When I was in high school, I had a brown tweed blazer I loved. I wore it with brown pants and brown shoes and felt that I was grown-up, classic, sophisticated. To me, that brown tweed jacket represented the advice I read in ladies’ magazines: buy basic pieces that you can wear forever.
Now I wonder why the hell I was dressing for forever in high school. Around me, my peers wore tulle miniskirts and ripped gloves, emulating Cyndi Lauper and Madonna.
Of course, I wore my share of jeans. I also had some black parachute pants (look it up, younglings!) with a cummerbund waist, which I wore with a tuxedo shirt and a black ribbon tie. But nothing made me feel both comfortable and grown up the way that tweed blazer did.
I might have had another reason for preferring brown in high school—with my brown hair and brown eyes, I could disappear in brown. Many times disappearing was my highest goal. Some other kids got sentimental about their high school graduation, but I hardly was. Bring on college, I thought. Bring on adulthood.
As I grew older, I stopped wanting to fade into the background. My Sunday hats were part of that—no one who wears a hat expects to be unnoticed, except maybe at the Kentucky Derby. I rarely bought brown clothing. You can catch sight of a brown denim jacket in The Floppy Red Hat and a brown tank in The Black Hat with Scarf. The vintage Pendleton jacket in The Brown Wool Hat was a gift which has become a favorite casual fall and winter jacket for me.
So, when I bought the online Goodwill lot that included this pillbox (as well as The Pale Pink Turban Toque), I no longer got excited about brown tweed. I could tell it was a quality hat in the listing, even with the lousy listing pictures. It’s by a company named Utah Tailoring Mills, which was known for their high-end suits. Movie stars and socialites wore Utah Tailoring Mills clothing. One of their vintage suits is for sale on Etsy for almost four hundred dollars.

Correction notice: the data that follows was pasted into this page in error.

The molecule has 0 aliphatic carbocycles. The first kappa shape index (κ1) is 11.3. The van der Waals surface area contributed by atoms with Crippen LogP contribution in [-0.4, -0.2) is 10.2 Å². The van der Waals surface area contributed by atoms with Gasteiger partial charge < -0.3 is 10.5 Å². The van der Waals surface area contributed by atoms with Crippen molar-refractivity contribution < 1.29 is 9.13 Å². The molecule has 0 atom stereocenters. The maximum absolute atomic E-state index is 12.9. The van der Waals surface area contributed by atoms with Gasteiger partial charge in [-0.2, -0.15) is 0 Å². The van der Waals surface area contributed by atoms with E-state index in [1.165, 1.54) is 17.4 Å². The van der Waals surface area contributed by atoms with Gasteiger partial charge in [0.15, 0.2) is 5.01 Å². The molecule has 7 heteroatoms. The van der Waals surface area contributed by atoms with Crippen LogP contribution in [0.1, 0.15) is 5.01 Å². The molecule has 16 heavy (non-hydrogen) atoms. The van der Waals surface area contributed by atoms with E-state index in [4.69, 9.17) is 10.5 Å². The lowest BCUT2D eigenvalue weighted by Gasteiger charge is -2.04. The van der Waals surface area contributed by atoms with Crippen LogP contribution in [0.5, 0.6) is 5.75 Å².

Given the maker, I imagine the hat might have originally had a matching suit. These small pillboxes that matched suits were popular in the late fifties and early sixties.
Here's Doris Day in Midnight Lace, from 1960, suitably suited up to tell Scotland Yard she’s receiving threatening phone calls.
I can just imagine a similar suit/hat in two brown tweeds.
I don't own such a suit, but recently I came upon this vintage goldish boucle suit in an antique store and bought it on impulse. Although this suit is not in one my usual colors, I couldn't resist buying it, partly because it reminded me of a suit my Grandma Hillesland is wearing (with cateye glasses) in an old photograph. From the color, collar shape, and material, I'm guessing the suit is of a later vintage than the hat, but it's as close as I can come.
Here's a closer look at the hat, where you can see the contrasting tweeds, one on the side and the other on the top and the decoration.
Ann Hillesland writes fiction and nonfiction and collects hats. In this blog she vows to wear (not just model, but wear out of the house) every one of her hats, blogging about their histories and their meanings for her.